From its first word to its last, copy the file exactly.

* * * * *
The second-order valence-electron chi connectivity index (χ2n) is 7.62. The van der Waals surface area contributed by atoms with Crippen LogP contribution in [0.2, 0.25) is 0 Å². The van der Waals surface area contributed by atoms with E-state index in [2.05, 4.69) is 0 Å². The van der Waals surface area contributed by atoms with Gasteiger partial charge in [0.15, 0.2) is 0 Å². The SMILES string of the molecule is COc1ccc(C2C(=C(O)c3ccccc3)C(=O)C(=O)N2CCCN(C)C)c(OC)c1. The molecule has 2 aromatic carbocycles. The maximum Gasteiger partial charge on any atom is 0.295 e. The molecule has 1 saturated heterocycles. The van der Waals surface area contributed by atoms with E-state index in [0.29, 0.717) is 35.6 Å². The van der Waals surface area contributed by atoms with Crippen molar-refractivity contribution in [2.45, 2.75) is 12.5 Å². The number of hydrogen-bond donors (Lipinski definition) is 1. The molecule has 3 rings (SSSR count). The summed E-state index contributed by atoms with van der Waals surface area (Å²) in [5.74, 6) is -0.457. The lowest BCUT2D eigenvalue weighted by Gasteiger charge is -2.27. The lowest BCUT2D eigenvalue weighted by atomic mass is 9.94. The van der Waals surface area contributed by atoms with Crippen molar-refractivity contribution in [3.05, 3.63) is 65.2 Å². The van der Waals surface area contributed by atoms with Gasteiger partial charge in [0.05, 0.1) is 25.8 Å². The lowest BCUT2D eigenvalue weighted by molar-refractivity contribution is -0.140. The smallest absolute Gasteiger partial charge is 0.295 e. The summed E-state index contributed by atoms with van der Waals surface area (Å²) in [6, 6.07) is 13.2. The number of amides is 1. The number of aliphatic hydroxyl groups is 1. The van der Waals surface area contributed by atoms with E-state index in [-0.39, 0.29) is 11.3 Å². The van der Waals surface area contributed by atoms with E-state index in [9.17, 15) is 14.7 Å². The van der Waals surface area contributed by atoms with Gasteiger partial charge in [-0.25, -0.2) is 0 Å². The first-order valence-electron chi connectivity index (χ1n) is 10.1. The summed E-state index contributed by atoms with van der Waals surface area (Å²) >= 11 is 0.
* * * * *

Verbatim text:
The second-order valence-electron chi connectivity index (χ2n) is 7.62. The van der Waals surface area contributed by atoms with Crippen LogP contribution in [0.2, 0.25) is 0 Å². The van der Waals surface area contributed by atoms with E-state index in [2.05, 4.69) is 0 Å². The van der Waals surface area contributed by atoms with Gasteiger partial charge in [0.15, 0.2) is 0 Å². The SMILES string of the molecule is COc1ccc(C2C(=C(O)c3ccccc3)C(=O)C(=O)N2CCCN(C)C)c(OC)c1. The molecule has 2 aromatic carbocycles. The maximum Gasteiger partial charge on any atom is 0.295 e. The molecule has 1 saturated heterocycles. The van der Waals surface area contributed by atoms with E-state index in [0.29, 0.717) is 35.6 Å². The van der Waals surface area contributed by atoms with Crippen molar-refractivity contribution in [2.45, 2.75) is 12.5 Å². The number of hydrogen-bond donors (Lipinski definition) is 1. The molecule has 3 rings (SSSR count). The summed E-state index contributed by atoms with van der Waals surface area (Å²) in [5.74, 6) is -0.457. The lowest BCUT2D eigenvalue weighted by Gasteiger charge is -2.27. The lowest BCUT2D eigenvalue weighted by atomic mass is 9.94. The van der Waals surface area contributed by atoms with Crippen molar-refractivity contribution in [3.05, 3.63) is 65.2 Å². The van der Waals surface area contributed by atoms with Gasteiger partial charge in [0.05, 0.1) is 25.8 Å². The lowest BCUT2D eigenvalue weighted by molar-refractivity contribution is -0.140. The smallest absolute Gasteiger partial charge is 0.295 e. The summed E-state index contributed by atoms with van der Waals surface area (Å²) in [6, 6.07) is 13.2. The number of amides is 1. The number of aliphatic hydroxyl groups is 1. The van der Waals surface area contributed by atoms with E-state index in [-0.39, 0.29) is 11.3 Å². The van der Waals surface area contributed by atoms with E-state index in [9.17, 15) is 14.7 Å². The van der Waals surface area contributed by atoms with Gasteiger partial charge in [-0.25, -0.2) is 0 Å². The first-order valence-electron chi connectivity index (χ1n) is 10.1. The summed E-state index contributed by atoms with van der Waals surface area (Å²) >= 11 is 0.